Frequently Asked Questions - Business case and funding

The Centre for Inclusive Learning Support (CILS) at the University of Worcester in their Q4S project point out that those with a a visual impairment have probably developed some of the following strengths: (summary)

  • Resourcefulness- finding ways to gather information in different ways
  • Strong listening skills - often main method of working,
  • Strong verbal skills - listen carefully rather than depend on print and body language
  • Good memory - note taking and list making take time.
  • Good problem solving skills- often have to practise these skills.
  • An open approach and outward looking - often have to work with others and assistants.
  • Adaptable - always having to cope with the unknown, navigating new areas etc.
  • Hardworking - can take as much as 6 times longer to listen to documents, surf the web etc
  • Good at prioritising - essential when some tasks take longer to complete
  • Proactive - pre-empt possible barriers and plan ahead

There have been many reports written which highlight the drivers for change and according to a report written for the Higher Educational Academy in 2010 - Developing and embedding inclusive policy and practice in higher education -  HEA, 2012  (PDF download) they come under two headings:  External and Internal drivers and many of the pointers support the concept of a wider gain for both students and the institution.  


External drivers 

i) Government policy/national environment
  • Leitch/higher level skills agenda
  • Employer engagement
  • Commitment to WP
  • Development of 14–19 diplomas
  • Demographics
ii) Funding council priorities • Strategic priorities in WP 
  • WP strategy 
  • Key performance indicators
  • League tables
  • Workforce Development Programme
  • Funding regime
iii) Equality legislation • Public duty/SENDA 
  • Equality impact assessments 
  • Equality schemes 
  • Avoidance of litigation
iv) Quality assurance • Institutional audit 
  • • QAA codes of practice
v) National Student Survey • Student satisfaction 
  • Student experience 
  • League tables 

Internal drivers 

i) Mission and strategy • Institutional stated mission 
  • Strategic direction/priorities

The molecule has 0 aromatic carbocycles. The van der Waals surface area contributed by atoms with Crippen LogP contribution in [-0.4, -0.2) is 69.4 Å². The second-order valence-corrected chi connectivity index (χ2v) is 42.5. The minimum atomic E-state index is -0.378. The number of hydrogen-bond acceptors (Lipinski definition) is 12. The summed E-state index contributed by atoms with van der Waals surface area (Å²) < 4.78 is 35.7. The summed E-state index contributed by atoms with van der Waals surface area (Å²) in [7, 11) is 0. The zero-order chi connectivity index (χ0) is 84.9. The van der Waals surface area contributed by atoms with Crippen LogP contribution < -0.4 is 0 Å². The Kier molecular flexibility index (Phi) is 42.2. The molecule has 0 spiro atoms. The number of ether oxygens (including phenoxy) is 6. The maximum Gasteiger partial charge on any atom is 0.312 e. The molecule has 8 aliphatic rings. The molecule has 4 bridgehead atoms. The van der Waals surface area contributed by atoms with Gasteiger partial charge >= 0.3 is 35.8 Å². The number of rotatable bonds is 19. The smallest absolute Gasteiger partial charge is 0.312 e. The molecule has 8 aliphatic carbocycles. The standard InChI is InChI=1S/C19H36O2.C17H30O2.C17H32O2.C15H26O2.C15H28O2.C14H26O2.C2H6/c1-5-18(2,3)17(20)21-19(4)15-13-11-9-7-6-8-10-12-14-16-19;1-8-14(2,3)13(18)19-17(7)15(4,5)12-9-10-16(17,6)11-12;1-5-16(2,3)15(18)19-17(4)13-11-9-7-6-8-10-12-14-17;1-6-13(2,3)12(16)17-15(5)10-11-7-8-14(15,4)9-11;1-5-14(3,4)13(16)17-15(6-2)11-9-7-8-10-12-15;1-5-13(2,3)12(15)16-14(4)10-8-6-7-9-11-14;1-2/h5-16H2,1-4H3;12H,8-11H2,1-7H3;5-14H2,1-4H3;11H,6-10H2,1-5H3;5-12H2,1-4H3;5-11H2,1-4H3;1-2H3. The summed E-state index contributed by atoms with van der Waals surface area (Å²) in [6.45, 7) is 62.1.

• Institution-wide strategies and policies
ii) Student retention • Student life cycle 
  • Student experience 
  • Transition to first year of study 
  • Student support 
  • Funding
iii) New opportunities/ business development
  • New markets 
  • Employer engagement 
  • Lifelong learning networks 
  • Partnerships
iv) Quality management/ quality enhancement 
  • Institutional audit requirements 
  • Student experience 
  • Development of professional practice 
  • Quality of learning, teaching and assessment
v) CPD/Developing professional practice
  • Quality enhancement 
  • Specific requirements of the DDA 
  • Greater understanding of diversity 
  • Build knowledge and confidence 
  • Positive impact for all students



The Equality Challenge Unit report on 'Evidencing equality: approaches to increasing disclosure and take-up of disabled students' (Jan 2012) highlights the fact that 'disabled students who receive Disabled Students Allowance (DSA) are more likely to be awarded a first-class degree than those who do not receive the allowance.'   The go on to say that: 


The DSA is a supplementary allowance available to UK-domiciled students who incur additional expenditure because of a disability. The allowance can cover costs for:

  • specialist equipment required for studying
  • non-medical helpers, eg note-takers
  • extra travel costs paid by a student because of a disability
  • other costs

DSAs do not have to be paid back. The allowances are funded by different bodies across the four nations. For further information: